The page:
Thursday, January 29, 2009


Interesante comentario de Eric Posner acerca de Sunstein:

"But what makes his work so interesting and influential is that he has a hard-headed appreciation of the problems of government, and has explored, with extraordinary imagination, approaches to regulation that harness the power of government without unduly infringing on people’s freedom or in other ways producing bad outcomes."

Mas aca hace referencia a las escaramuzas de Sunstein con la izquierda (y su apoyo en la cruzada del argentino Rick Revesz (Dean de NYU Law School):

What appears to have gotten Sunstein into trouble among the left is his support of cost-benefit analysis. Cost-benefit analysis, like libertarian paternalism, is a middle way between the deregulatory impulses of conservatives and the traditional regulatory agenda of those on the left. It is by no means a perfect instrument of regulation, and legitimate concerns about it have been raised—leading to a long-running academic debate about how it can be modified and improved. Unfortunately, cost-benefit analysis is a red flag for environmentalists, who associate it with the deregulatory philosophy of the Reagan administration, when it was first introduced in OIRA as a mechanism for screening most types of government regulation. And it is true that some in the Reagan administration saw cost-benefit analysis as nothing more than a bureaucratic hurdle, a measure for slowing down regulation.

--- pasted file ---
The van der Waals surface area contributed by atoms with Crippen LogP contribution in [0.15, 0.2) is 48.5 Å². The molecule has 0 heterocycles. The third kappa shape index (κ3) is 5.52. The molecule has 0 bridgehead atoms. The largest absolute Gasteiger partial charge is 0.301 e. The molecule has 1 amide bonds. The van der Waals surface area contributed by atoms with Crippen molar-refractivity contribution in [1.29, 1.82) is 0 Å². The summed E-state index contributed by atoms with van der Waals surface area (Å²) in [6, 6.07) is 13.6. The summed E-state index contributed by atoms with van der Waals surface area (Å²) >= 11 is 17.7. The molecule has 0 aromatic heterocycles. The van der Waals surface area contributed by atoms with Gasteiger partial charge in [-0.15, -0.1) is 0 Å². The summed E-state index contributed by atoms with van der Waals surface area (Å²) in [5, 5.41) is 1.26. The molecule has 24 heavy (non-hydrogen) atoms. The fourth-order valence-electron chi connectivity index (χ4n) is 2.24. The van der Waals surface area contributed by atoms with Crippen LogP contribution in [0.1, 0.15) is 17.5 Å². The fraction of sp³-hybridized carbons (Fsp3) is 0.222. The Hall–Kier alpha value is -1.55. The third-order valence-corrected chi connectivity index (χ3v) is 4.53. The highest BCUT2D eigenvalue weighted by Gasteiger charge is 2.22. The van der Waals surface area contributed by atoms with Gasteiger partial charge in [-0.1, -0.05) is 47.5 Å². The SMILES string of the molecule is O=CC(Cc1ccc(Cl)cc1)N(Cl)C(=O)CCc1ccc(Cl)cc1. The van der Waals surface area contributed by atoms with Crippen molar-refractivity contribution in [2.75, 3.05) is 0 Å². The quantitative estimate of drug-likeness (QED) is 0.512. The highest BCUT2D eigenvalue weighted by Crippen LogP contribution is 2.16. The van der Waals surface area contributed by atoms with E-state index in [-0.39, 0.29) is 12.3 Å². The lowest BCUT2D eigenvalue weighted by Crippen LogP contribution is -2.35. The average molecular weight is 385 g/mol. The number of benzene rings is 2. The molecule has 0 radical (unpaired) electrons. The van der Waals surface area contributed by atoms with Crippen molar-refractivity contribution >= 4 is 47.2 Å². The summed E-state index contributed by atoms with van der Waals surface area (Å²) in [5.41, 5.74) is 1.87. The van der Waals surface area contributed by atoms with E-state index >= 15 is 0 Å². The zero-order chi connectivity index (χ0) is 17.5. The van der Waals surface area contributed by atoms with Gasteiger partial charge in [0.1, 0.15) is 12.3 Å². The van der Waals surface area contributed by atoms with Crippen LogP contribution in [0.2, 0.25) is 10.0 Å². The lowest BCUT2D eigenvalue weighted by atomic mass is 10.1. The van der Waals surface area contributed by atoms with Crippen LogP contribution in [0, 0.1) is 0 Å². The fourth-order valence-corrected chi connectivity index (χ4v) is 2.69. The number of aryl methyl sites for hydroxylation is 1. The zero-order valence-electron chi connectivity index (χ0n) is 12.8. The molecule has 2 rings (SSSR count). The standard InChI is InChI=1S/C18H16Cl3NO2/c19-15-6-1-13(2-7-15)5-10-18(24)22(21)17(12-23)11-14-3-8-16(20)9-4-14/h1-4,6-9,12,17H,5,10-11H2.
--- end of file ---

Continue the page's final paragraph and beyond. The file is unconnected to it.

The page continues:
But from the beginning, cost-benefit analysis has had the support of moderates and liberals (prominently, Ricky Revesz, for example, who has recently published a great book urging progressives to drop their opposition to it) who see it as a tool of good governance, not as a means for strangling regulations at their birth. Reagan himself was goaded into regulatory action when a cost-benefit analysis showed that ozone depletion generated enormous costs, and could be addressed with a cost-effective treaty, which has been a considerable success.

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Julius Evola, EL MAESTRO